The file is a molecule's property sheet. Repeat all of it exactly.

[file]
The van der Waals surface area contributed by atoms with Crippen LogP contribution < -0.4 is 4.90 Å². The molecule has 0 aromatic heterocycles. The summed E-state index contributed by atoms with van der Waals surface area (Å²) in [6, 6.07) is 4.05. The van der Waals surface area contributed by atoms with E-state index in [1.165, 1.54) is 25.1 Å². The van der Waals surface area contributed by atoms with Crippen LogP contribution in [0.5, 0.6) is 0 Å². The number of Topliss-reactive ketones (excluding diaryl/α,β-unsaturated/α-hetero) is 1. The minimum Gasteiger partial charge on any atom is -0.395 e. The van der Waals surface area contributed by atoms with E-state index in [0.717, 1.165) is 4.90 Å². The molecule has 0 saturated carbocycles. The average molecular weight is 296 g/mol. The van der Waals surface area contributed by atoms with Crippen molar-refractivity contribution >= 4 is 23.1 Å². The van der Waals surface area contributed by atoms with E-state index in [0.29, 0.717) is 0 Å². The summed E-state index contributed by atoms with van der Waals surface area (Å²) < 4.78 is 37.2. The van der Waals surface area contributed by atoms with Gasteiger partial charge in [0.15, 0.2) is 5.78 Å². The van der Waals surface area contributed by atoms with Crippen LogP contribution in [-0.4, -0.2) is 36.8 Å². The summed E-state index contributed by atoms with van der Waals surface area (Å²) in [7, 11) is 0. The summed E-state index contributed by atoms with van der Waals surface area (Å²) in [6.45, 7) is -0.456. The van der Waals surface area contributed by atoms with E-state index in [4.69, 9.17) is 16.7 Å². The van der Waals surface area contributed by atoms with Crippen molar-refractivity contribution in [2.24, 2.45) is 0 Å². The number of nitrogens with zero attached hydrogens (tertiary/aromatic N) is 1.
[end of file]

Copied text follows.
The van der Waals surface area contributed by atoms with Crippen LogP contribution < -0.4 is 4.90 Å². The molecule has 0 aromatic heterocycles. The summed E-state index contributed by atoms with van der Waals surface area (Å²) in [6, 6.07) is 4.05. The van der Waals surface area contributed by atoms with E-state index in [1.165, 1.54) is 25.1 Å². The van der Waals surface area contributed by atoms with Crippen LogP contribution in [0.5, 0.6) is 0 Å². The number of Topliss-reactive ketones (excluding diaryl/α,β-unsaturated/α-hetero) is 1. The minimum Gasteiger partial charge on any atom is -0.395 e. The van der Waals surface area contributed by atoms with E-state index in [0.717, 1.165) is 4.90 Å². The molecule has 0 saturated carbocycles. The average molecular weight is 296 g/mol. The van der Waals surface area contributed by atoms with Crippen molar-refractivity contribution >= 4 is 23.1 Å². The van der Waals surface area contributed by atoms with E-state index in [0.29, 0.717) is 0 Å². The summed E-state index contributed by atoms with van der Waals surface area (Å²) < 4.78 is 37.2. The van der Waals surface area contributed by atoms with Gasteiger partial charge in [0.15, 0.2) is 5.78 Å². The van der Waals surface area contributed by atoms with Crippen LogP contribution in [-0.4, -0.2) is 36.8 Å². The summed E-state index contributed by atoms with van der Waals surface area (Å²) in [7, 11) is 0. The summed E-state index contributed by atoms with van der Waals surface area (Å²) in [6.45, 7) is -0.456. The van der Waals surface area contributed by atoms with E-state index in [4.69, 9.17) is 16.7 Å². The van der Waals surface area contributed by atoms with Crippen molar-refractivity contribution in [2.24, 2.45) is 0 Å². The number of nitrogens with zero attached hydrogens (tertiary/aromatic N) is 1.